D.G. Yuengling & Son Inc. was nailed with a copyright infringement suit in Pennsyvania on Wednesday. The nation’s fourth largest brewer is in a dispute with Adam D’Addario, a New Jersey graphic artist who helped shape the brewer’s corporate identity. D’Addario has designed logos and labels that uniquely identify the nation’s oldest brewery.
For more than twenty years, D’Addario had a good working relationship with Yuengling. During that time the Pottsville brewer rose to become the largest American-owned brewery. The dispute between the brewer and the artist began when Yuengling rejected D’Addario’s design for its new Oktoberfest beer. Although it was well-received by the marketing department, the design was rejected by CEO Dick Yuengling Jr.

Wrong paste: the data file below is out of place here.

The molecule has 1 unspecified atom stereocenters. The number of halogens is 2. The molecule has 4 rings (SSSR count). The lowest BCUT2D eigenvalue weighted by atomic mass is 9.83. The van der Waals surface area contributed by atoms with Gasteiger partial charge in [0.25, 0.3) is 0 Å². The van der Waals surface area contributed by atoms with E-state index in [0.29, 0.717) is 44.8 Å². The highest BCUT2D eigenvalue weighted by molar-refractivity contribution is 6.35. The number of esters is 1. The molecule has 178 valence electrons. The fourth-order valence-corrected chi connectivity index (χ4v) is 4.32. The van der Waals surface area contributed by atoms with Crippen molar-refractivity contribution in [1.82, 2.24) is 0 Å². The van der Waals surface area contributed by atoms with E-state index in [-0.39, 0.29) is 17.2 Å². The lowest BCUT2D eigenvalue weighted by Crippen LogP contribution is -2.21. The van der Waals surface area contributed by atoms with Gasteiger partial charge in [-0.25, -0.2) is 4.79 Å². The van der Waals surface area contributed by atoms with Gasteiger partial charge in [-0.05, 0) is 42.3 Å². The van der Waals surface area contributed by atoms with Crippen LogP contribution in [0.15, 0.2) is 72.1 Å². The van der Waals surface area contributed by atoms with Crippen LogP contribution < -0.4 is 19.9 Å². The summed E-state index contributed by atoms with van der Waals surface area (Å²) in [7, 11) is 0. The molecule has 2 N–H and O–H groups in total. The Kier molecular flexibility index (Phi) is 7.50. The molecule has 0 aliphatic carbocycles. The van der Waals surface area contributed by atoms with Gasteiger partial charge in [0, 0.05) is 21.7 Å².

After that rejection, the relationship began to sour. D’Addario was asked to train an in-house person to do graphic design. After training was completed, the Voorhees graphic artist was essentially cut off from Yuengling, according to his lawyer. Now it seems, the in-house artist borrowed D’Addario’s 2010 design elements for Yuengling’s 2012 product design.
According to D’Addario, the design on Yuengling’s Oktoberfest labels and tap handles is essentially the one he proposed two years ago. For at least a year, he has requested compensation from the brewer but his invoices have not been processed. The New Jersey artist estimates the design is now on about $14 million dollars worth of beer.
According to the lawsuit, D’Addario is seeking:
- At least $80,000 in lost compensation.
- An order barring Yuengling’s use of the design without compensation.
- Statutory damages of up to $150,000.
- Attorney fees and reimbursement for the cost of filing the suit.
UPDATE: Philly Metro has pictures of D’Addario’s 2010 design proposal.